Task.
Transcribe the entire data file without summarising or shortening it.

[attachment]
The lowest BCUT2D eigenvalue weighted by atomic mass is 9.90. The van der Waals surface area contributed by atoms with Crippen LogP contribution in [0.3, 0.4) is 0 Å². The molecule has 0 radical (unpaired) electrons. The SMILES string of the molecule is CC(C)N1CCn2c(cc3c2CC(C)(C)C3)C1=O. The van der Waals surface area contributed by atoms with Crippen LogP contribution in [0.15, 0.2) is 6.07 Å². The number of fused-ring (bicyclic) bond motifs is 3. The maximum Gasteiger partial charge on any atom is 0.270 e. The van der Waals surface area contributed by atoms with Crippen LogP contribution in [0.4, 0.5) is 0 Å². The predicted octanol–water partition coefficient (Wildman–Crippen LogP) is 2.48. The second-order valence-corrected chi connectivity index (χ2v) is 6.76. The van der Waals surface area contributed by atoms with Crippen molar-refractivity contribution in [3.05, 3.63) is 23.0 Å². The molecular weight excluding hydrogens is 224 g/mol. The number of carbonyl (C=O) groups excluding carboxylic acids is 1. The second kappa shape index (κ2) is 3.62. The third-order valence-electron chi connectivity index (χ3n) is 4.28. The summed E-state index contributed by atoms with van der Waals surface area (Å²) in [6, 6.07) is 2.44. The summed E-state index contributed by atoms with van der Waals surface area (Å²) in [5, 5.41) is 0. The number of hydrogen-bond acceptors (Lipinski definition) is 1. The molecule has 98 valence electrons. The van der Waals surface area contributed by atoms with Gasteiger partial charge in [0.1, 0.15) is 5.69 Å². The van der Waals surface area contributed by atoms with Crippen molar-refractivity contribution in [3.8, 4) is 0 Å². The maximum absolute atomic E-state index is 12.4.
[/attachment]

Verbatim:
The lowest BCUT2D eigenvalue weighted by atomic mass is 9.90. The van der Waals surface area contributed by atoms with Crippen LogP contribution in [0.3, 0.4) is 0 Å². The molecule has 0 radical (unpaired) electrons. The SMILES string of the molecule is CC(C)N1CCn2c(cc3c2CC(C)(C)C3)C1=O. The van der Waals surface area contributed by atoms with Crippen LogP contribution in [0.15, 0.2) is 6.07 Å². The number of fused-ring (bicyclic) bond motifs is 3. The maximum Gasteiger partial charge on any atom is 0.270 e. The van der Waals surface area contributed by atoms with Crippen LogP contribution in [0.4, 0.5) is 0 Å². The predicted octanol–water partition coefficient (Wildman–Crippen LogP) is 2.48. The second-order valence-corrected chi connectivity index (χ2v) is 6.76. The van der Waals surface area contributed by atoms with Crippen molar-refractivity contribution in [3.05, 3.63) is 23.0 Å². The molecular weight excluding hydrogens is 224 g/mol. The number of carbonyl (C=O) groups excluding carboxylic acids is 1. The second kappa shape index (κ2) is 3.62. The third-order valence-electron chi connectivity index (χ3n) is 4.28. The summed E-state index contributed by atoms with van der Waals surface area (Å²) in [6, 6.07) is 2.44. The summed E-state index contributed by atoms with van der Waals surface area (Å²) in [5, 5.41) is 0. The number of hydrogen-bond acceptors (Lipinski definition) is 1. The molecule has 98 valence electrons. The van der Waals surface area contributed by atoms with Gasteiger partial charge in [0.1, 0.15) is 5.69 Å². The van der Waals surface area contributed by atoms with Crippen molar-refractivity contribution in [3.8, 4) is 0 Å². The maximum absolute atomic E-state index is 12.4.